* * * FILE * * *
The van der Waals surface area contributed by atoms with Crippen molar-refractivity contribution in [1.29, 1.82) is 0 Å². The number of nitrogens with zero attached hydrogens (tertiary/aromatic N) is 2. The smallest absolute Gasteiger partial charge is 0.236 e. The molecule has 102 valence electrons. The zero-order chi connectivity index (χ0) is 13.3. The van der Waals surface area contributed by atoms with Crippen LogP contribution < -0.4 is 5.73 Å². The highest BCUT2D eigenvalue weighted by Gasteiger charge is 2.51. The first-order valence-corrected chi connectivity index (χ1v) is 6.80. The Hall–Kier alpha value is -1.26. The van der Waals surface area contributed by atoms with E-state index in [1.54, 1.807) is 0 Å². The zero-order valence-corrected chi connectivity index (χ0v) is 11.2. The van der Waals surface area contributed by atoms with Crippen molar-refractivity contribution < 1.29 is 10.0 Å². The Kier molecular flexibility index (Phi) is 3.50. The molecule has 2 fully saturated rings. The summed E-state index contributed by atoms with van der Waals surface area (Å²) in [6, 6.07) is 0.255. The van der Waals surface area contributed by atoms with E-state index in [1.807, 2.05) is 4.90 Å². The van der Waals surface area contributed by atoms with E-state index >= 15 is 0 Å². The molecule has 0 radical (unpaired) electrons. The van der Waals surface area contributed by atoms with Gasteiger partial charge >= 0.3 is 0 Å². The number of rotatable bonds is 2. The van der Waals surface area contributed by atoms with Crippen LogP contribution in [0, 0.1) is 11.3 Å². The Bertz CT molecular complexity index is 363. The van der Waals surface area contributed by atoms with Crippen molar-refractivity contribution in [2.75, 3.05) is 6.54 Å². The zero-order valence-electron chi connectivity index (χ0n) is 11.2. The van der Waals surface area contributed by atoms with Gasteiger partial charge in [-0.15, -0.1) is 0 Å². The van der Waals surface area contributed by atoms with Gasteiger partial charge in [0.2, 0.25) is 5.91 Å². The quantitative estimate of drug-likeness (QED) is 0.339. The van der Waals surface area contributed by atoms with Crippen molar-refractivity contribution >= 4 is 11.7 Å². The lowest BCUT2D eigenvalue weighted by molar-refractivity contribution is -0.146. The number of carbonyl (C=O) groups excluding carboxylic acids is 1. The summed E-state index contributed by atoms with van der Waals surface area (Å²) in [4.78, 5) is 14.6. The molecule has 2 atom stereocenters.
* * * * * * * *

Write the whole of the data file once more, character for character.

The van der Waals surface area contributed by atoms with Crippen molar-refractivity contribution in [1.29, 1.82) is 0 Å². The number of nitrogens with zero attached hydrogens (tertiary/aromatic N) is 2. The smallest absolute Gasteiger partial charge is 0.236 e. The molecule has 102 valence electrons. The zero-order chi connectivity index (χ0) is 13.3. The van der Waals surface area contributed by atoms with Crippen LogP contribution < -0.4 is 5.73 Å². The highest BCUT2D eigenvalue weighted by Gasteiger charge is 2.51. The first-order valence-corrected chi connectivity index (χ1v) is 6.80. The Hall–Kier alpha value is -1.26. The van der Waals surface area contributed by atoms with E-state index in [1.54, 1.807) is 0 Å². The zero-order valence-corrected chi connectivity index (χ0v) is 11.2. The van der Waals surface area contributed by atoms with Crippen molar-refractivity contribution < 1.29 is 10.0 Å². The Kier molecular flexibility index (Phi) is 3.50. The molecule has 2 fully saturated rings. The summed E-state index contributed by atoms with van der Waals surface area (Å²) in [6, 6.07) is 0.255. The van der Waals surface area contributed by atoms with E-state index in [1.807, 2.05) is 4.90 Å². The van der Waals surface area contributed by atoms with E-state index >= 15 is 0 Å². The molecule has 0 radical (unpaired) electrons. The van der Waals surface area contributed by atoms with Gasteiger partial charge >= 0.3 is 0 Å². The number of rotatable bonds is 2. The van der Waals surface area contributed by atoms with Crippen LogP contribution in [0, 0.1) is 11.3 Å². The Bertz CT molecular complexity index is 363. The van der Waals surface area contributed by atoms with Crippen molar-refractivity contribution in [2.75, 3.05) is 6.54 Å². The zero-order valence-electron chi connectivity index (χ0n) is 11.2. The van der Waals surface area contributed by atoms with Gasteiger partial charge in [-0.15, -0.1) is 0 Å². The van der Waals surface area contributed by atoms with Gasteiger partial charge in [0.2, 0.25) is 5.91 Å². The quantitative estimate of drug-likeness (QED) is 0.339. The van der Waals surface area contributed by atoms with Crippen molar-refractivity contribution >= 4 is 11.7 Å². The lowest BCUT2D eigenvalue weighted by molar-refractivity contribution is -0.146. The number of carbonyl (C=O) groups excluding carboxylic acids is 1. The summed E-state index contributed by atoms with van der Waals surface area (Å²) in [4.78, 5) is 14.6. The molecule has 2 atom stereocenters.